How does one sing pop songs in times of despair? Let Philly’s Louie Louie be your guide. It was a rainy Wednesday in November the day the band rolled in to record its Key Studio Session. Not just any rainy Wednesday in November; it was the day after the 2016 presidential election, and there was an unsettled, uncertain stillness in the air.

To be perfectly honest, it was such a weird day that I wasn’t 100% sure that the retro rock four-piece was even going to show up as I arranged microphone stands and headphone amps around the studio. Ultimately, a knock at the door came, and upon answering, frontwoman Emily Robb seemed just as grateful to see me as I was to see the band; as she told me, they weren’t 100% sure that I would even be there.

What followed was something kind of magic: Louie Louie used the moment to harness the transformative power of their music, tearing across four songs from their upcoming debut LP Friend of a Stranger and pouring the collective emotions of the room into their set. In this context, the refrain “I know I’m strong, I’ll get along” on the doo-wop leaning gem “After Me” took on a new meaning, and in a video of that performance, you can see the bold determination and confidence in Robb’s delivery. This will not hold me down, it seems to say. Not even close.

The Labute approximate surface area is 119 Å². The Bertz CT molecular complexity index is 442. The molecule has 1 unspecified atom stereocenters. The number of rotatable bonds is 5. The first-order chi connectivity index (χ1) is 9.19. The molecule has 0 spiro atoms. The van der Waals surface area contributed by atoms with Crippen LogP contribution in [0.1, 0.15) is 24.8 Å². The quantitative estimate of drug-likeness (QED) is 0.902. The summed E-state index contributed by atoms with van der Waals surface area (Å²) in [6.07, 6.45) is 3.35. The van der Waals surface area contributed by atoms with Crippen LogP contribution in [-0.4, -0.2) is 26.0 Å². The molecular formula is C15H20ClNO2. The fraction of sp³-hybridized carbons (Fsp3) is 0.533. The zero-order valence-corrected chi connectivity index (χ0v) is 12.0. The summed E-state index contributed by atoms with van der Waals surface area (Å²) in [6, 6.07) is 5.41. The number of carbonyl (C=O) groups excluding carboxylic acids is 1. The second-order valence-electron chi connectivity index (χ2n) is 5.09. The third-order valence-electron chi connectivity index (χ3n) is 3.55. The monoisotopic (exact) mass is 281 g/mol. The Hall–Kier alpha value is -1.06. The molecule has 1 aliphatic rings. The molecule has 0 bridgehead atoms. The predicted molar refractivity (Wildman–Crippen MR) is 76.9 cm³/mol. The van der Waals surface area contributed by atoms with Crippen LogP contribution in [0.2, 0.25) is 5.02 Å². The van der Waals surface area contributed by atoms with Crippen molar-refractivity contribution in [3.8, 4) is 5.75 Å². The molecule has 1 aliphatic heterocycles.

With Robb joined by her sister Jenna on drums, Leslie Burnette on keys, and Emily K. Eichelberger on bass — and everybody pitching in on vocals — Louie Louie’s songs channel the pure pop innocence of another era. Of course I mean the innocence of the 50s and 60s, the era of rock and roll’s infancy and the era these songs play off of, but I’m also talking about the bandmates’ own childhood, where they probably got their first exposure to this style of rock from older relatives.

But there’s more at play here than nostalgia. A song like “Do It (In Your Mind)” finds the women of Louie Louie putting a contemporary feminist spin on girl-group pop songs, taking a 21st century view on young love and gender roles. And then, the quiet storm of “Drums Not Guns”; the title says it all, and there could not have been a more appropriate way to close their performance that night.

Listen to Louie Louie’s entire Key Studio Session below, and catch the band live on Friday, February 10th at PhilaMOCA for its record release day party. More information can be found at the XPN Concert Calendar. Get Friend of a Stranger here, via Born Losers Records.